Maurelle Maëva Resume January 01, 2020 20:00:00
An application for a job is accompanied with a resume. This is a document that presents all the information about your qualifications, abilities, skills and personal traits in a proper format, such that the reader gets all the required information about you. The main purpose of your curriculum vitae (CV) is to answer the employer’s queries related to the vacant job position. It is thus used for a formal and professional communication. This makes it very important that you have a professional resume. Your CV or resume is your first impression on the prospective employer. It will represent your professional attitude, and not make you look very casual. Some resumes do not have a standard format throughout. The fonts, spacing, tabs, bullets, etc. keep varying throughout the resume. The quality of paper on which the resume is printed also matters a lot, when it comes to giving a professional look to your resume. The page borders, page background, etc. need to be thought over well before drafting a resume on it. It is very important to give your resume a professional look. Your resume should present you in such a way that you stand out among others, and make the reader believe that it is beneficial for him/her to choose you over others. The instructions given below will help you draft a professional resume. HOW TO DRAFT A PROFESSIONAL RESUME?
Links or URLs unrelated to the position: The ability to utilize the Internet to apply for positions certainly has allowed prospective candidates to share more information about them than a written resume allows. In fact, candidates can attach video resumes, and links to personal websites, blogs, and social networking pages. My advice to this practice is: DON’T DO IT!! Again, candidates run the risk of making an embarrassing professional faux pa. Just recently, I received a resume with a link to the candidate’s Facebook page. Unfortunately, that same candidate had uploaded pictures to that same Facebook page that showed him, let’s just say, in an unprofessional light (drinking, partying, some nudity!) Well, as a recruiter, my reputation is at risk every time I forward a resume to a hiring manager. I am not about to take a chance on a candidate with such poor decision-making skills.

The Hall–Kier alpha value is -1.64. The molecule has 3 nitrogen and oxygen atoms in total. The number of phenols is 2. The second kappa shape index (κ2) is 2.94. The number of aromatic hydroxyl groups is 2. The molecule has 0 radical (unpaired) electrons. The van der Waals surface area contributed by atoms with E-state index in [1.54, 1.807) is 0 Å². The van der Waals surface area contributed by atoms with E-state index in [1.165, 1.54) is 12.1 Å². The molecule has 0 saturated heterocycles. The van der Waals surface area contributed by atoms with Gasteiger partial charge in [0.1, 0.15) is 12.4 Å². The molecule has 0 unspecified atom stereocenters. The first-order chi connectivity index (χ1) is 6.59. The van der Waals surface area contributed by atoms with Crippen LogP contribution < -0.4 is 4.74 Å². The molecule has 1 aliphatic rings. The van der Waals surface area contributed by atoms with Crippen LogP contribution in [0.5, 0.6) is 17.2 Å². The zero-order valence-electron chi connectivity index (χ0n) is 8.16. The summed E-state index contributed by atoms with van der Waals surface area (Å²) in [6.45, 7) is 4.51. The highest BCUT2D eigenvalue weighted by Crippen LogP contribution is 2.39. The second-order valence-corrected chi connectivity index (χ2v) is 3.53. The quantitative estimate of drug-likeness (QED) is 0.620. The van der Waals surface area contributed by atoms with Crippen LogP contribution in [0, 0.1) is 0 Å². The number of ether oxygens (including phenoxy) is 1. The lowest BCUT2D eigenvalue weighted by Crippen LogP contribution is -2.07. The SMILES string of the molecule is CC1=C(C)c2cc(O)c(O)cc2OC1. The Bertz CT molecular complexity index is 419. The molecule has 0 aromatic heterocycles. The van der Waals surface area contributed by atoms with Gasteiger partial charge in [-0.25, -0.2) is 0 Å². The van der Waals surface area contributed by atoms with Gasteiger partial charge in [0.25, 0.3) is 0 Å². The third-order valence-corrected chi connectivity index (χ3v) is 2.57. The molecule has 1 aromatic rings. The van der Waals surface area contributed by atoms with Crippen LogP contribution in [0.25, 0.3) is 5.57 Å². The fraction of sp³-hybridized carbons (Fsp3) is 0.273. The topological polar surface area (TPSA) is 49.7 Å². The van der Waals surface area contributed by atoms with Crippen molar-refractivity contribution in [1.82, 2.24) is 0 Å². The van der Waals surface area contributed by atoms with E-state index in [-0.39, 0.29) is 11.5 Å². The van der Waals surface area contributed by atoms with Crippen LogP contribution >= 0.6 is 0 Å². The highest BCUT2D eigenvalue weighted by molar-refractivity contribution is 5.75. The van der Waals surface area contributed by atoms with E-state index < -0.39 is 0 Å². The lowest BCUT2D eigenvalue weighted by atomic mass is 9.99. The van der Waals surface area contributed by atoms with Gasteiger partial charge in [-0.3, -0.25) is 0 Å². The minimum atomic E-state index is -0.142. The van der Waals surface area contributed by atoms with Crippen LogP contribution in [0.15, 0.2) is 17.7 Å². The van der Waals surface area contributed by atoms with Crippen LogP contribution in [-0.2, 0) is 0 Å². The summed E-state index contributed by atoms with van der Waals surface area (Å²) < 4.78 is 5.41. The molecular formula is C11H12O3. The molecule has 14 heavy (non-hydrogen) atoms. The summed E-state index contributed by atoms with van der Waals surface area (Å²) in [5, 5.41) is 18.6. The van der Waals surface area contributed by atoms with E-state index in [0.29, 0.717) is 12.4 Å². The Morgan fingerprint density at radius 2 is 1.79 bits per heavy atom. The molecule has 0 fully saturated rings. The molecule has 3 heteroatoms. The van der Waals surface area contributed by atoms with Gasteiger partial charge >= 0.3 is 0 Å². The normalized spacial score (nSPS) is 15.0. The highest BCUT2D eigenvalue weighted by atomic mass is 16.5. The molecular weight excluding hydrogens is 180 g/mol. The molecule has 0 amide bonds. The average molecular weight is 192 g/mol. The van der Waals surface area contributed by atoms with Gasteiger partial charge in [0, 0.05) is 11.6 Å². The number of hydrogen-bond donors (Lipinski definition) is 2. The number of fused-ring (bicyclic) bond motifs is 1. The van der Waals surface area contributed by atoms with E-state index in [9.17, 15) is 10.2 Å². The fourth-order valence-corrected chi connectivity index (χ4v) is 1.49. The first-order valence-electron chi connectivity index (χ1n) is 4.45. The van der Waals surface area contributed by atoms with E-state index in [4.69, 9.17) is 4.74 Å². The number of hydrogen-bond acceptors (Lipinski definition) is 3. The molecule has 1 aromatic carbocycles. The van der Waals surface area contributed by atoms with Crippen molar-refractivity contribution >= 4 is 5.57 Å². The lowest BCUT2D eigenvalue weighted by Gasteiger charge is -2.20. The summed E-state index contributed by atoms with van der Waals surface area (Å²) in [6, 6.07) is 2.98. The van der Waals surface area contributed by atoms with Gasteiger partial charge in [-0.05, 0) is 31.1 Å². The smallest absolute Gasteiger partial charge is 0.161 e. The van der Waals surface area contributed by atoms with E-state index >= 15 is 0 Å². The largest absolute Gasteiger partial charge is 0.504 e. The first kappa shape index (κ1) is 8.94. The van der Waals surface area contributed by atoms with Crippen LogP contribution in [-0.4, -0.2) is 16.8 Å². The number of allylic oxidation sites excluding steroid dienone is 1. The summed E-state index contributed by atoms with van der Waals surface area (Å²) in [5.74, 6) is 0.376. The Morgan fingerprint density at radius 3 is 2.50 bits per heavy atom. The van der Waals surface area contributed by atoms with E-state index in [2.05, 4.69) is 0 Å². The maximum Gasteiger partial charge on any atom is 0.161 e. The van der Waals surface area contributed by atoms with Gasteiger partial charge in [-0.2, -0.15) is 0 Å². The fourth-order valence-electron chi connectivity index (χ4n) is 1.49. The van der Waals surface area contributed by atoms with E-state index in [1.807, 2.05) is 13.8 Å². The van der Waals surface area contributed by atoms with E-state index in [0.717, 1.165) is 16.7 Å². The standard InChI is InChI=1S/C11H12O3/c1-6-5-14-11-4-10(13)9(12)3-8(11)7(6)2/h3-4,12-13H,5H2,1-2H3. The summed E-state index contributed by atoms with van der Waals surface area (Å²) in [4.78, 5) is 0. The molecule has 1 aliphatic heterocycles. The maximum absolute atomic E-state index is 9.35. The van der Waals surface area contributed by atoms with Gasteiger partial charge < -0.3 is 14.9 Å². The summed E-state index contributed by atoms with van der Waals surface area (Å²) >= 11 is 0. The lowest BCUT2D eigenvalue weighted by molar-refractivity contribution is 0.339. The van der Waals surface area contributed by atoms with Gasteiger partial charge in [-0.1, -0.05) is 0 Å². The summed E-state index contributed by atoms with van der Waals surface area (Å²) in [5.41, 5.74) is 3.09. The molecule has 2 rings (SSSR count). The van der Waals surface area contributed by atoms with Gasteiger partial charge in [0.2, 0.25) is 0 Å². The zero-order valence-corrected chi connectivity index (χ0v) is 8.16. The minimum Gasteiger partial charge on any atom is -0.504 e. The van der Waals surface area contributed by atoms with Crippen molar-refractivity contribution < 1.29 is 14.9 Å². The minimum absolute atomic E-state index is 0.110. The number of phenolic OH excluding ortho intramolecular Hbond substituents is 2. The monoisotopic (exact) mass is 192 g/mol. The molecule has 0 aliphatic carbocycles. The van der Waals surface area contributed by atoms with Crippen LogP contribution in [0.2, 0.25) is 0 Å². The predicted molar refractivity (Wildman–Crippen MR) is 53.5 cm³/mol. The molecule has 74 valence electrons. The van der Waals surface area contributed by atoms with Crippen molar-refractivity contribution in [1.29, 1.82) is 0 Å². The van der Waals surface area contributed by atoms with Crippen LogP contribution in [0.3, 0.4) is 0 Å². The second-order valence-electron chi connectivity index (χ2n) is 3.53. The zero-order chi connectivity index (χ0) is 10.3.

Potential employers can decide if they are interested in you after reading your resume. They can see what you look like during the interview. RESUME STYLES There are several styles of resumes along with numerous variations. Your experience and the kind of job you are applying for will help to determine the style of resume you use. The two basic styles are: Chronological Resumes and Functional Skills Resumes. Some of the variations include the main themes of business, academic, general, student, standard, professional, or engineering. A Chronological Resume lists work experience in reverse chronological order (the most recent experience first). It includes some descriptive text about each position, usually described in about one paragraph. This type of resume offers several advantages: it is widely accepted, they are easy to read, and they show a clear pattern of your development. The disadvantages include: it does not highlight your major accomplishment(s), nor do they effectively show your other skills. Functional Skills Resumes highlight your skills and accomplishments rather than providing a chronological record of your job history. Your accomplishments and skills are listed at the beginning. Your job history is listed at the end of the resume. This type of resume allows you to call attention to your achievements. The major disadvantage is that employers may find it difficult to follow your work experience. Many people discover that a combination of these two kinds of resumes is the best way to go. You may want to try several different types of combinations before settling upon a final design.